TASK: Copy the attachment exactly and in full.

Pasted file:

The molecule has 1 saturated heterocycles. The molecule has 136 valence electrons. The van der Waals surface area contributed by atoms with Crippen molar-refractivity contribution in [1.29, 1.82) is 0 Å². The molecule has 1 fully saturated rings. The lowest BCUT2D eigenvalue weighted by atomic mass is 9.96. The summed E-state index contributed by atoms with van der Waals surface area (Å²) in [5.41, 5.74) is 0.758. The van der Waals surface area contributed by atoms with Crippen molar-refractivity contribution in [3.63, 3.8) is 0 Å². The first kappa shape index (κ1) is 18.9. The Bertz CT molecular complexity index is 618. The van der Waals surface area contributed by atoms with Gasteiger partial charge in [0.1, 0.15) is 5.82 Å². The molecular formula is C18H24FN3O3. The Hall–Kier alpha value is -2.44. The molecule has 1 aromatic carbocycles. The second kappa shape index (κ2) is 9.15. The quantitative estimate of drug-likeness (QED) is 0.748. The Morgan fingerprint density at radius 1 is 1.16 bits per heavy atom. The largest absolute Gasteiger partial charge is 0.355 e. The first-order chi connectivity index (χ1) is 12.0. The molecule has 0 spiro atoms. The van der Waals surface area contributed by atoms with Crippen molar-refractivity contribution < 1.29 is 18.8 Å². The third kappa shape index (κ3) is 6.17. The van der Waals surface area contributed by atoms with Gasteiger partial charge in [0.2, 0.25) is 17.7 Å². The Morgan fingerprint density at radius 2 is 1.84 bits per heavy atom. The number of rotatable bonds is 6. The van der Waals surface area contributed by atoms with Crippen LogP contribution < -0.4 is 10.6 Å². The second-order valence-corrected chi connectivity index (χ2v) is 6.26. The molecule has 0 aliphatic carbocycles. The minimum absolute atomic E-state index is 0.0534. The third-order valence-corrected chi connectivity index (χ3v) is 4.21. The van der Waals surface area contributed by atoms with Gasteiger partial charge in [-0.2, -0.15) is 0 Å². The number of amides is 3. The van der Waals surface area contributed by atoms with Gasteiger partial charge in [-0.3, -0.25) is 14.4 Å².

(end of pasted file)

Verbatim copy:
The molecule has 1 saturated heterocycles. The molecule has 136 valence electrons. The van der Waals surface area contributed by atoms with Crippen molar-refractivity contribution in [1.29, 1.82) is 0 Å². The molecule has 1 fully saturated rings. The lowest BCUT2D eigenvalue weighted by atomic mass is 9.96. The summed E-state index contributed by atoms with van der Waals surface area (Å²) in [5.41, 5.74) is 0.758. The van der Waals surface area contributed by atoms with Crippen molar-refractivity contribution in [3.63, 3.8) is 0 Å². The first kappa shape index (κ1) is 18.9. The Bertz CT molecular complexity index is 618. The van der Waals surface area contributed by atoms with Gasteiger partial charge in [0.1, 0.15) is 5.82 Å². The molecular formula is C18H24FN3O3. The Hall–Kier alpha value is -2.44. The molecule has 1 aromatic carbocycles. The second kappa shape index (κ2) is 9.15. The quantitative estimate of drug-likeness (QED) is 0.748. The Morgan fingerprint density at radius 1 is 1.16 bits per heavy atom. The largest absolute Gasteiger partial charge is 0.355 e. The first-order chi connectivity index (χ1) is 12.0. The molecule has 0 spiro atoms. The van der Waals surface area contributed by atoms with Crippen molar-refractivity contribution < 1.29 is 18.8 Å². The third kappa shape index (κ3) is 6.17. The van der Waals surface area contributed by atoms with Gasteiger partial charge in [0.2, 0.25) is 17.7 Å². The Morgan fingerprint density at radius 2 is 1.84 bits per heavy atom. The number of rotatable bonds is 6. The van der Waals surface area contributed by atoms with Crippen LogP contribution < -0.4 is 10.6 Å². The second-order valence-corrected chi connectivity index (χ2v) is 6.26. The molecule has 0 aliphatic carbocycles. The minimum absolute atomic E-state index is 0.0534. The third-order valence-corrected chi connectivity index (χ3v) is 4.21. The van der Waals surface area contributed by atoms with Gasteiger partial charge in [-0.2, -0.15) is 0 Å². The number of amides is 3. The van der Waals surface area contributed by atoms with Gasteiger partial charge in [-0.3, -0.25) is 14.4 Å².